Sunday, September 26, 2021

US names three North Koreans in laundry checklist of cybercrime expenses – Bare Safety

The US Department of Justice (DOJ) has just unsealed a lengthy list of cybercrime charges against three North Koreans.

The DOJ explicitly named the three accused men as Jon Chang Hyok (31 years old), Kim Il (27), and Park Jin Hyok (36), alleging them to be part of a North Korean hacking group that you may have heard referred to over the years as APT38 or the Lazarus Group.

APT is shorthand for Advanced Persistent Threat, a jargon term for malware that is designed not only to infect a computer but also to remain in place and to stay active even after the current user logs off or reboots the device. Malware that is persistent essentially runs quietly but continuously in the background until someone spots it and removes it. Sadly, most modern malware has persistence, so it doesn’t magically vanish when you exit your browser or turn off your computer.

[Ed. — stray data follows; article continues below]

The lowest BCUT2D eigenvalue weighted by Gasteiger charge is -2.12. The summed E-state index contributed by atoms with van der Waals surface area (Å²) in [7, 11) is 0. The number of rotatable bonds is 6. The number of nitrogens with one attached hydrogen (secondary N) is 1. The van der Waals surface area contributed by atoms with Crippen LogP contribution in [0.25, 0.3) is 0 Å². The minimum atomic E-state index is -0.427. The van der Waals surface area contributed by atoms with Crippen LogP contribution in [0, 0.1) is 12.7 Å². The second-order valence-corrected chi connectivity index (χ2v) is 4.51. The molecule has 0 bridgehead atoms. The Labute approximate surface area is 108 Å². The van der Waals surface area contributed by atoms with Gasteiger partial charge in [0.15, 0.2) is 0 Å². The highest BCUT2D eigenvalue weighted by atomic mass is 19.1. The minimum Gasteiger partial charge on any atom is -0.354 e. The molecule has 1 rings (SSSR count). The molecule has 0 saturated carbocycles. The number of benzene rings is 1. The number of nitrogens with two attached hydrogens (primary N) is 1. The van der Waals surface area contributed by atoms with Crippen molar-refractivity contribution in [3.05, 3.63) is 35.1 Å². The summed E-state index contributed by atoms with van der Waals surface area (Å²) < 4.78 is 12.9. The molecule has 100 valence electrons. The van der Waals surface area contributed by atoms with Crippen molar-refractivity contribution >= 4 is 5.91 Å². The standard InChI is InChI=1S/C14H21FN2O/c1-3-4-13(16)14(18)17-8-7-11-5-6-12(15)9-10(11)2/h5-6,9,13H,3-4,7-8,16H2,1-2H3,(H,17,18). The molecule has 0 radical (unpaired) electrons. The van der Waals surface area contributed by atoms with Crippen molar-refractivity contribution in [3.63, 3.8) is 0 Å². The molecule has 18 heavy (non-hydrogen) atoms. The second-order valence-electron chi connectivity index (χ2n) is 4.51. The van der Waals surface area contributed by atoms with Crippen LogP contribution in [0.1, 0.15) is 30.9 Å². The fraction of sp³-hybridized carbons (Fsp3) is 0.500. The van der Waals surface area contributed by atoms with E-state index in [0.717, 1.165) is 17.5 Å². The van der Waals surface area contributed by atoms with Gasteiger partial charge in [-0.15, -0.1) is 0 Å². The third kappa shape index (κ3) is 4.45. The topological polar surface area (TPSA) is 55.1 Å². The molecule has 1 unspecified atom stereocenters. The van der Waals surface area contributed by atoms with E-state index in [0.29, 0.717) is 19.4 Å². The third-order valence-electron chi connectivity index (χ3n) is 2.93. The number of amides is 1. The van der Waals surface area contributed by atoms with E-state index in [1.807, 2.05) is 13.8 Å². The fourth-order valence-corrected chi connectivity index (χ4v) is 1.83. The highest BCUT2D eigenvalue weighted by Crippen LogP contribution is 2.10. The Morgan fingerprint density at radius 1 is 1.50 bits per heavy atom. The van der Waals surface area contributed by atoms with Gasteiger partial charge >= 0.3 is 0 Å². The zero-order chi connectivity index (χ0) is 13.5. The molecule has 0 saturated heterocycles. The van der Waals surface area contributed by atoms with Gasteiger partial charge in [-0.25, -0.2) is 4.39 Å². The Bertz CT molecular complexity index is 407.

According to the indictment, the three men are said to have been criminally active from “no later than September 28, 2009, and continuing through [to] at least December 8, 2020.”

This means that Kim Il (who apparently also went by the name Tony Walker) allegedly got started when he was still a teenager, because he would have been just 15 or 16 years old back in 2009.

The charge sheet makes interesting reading, enumerating 45 specific instances of alleged criminality, referred to formally in the charge sheet as “Overt Acts 1 to 45.”

We advise you to peruse this list and ask yourself, for each Overt Act, the questions: “How well would my own network and staff block an attack of this sort?”, as well as “If we didn’t block it up front, how quickly would we spot it afterwards, before further harm could be done?”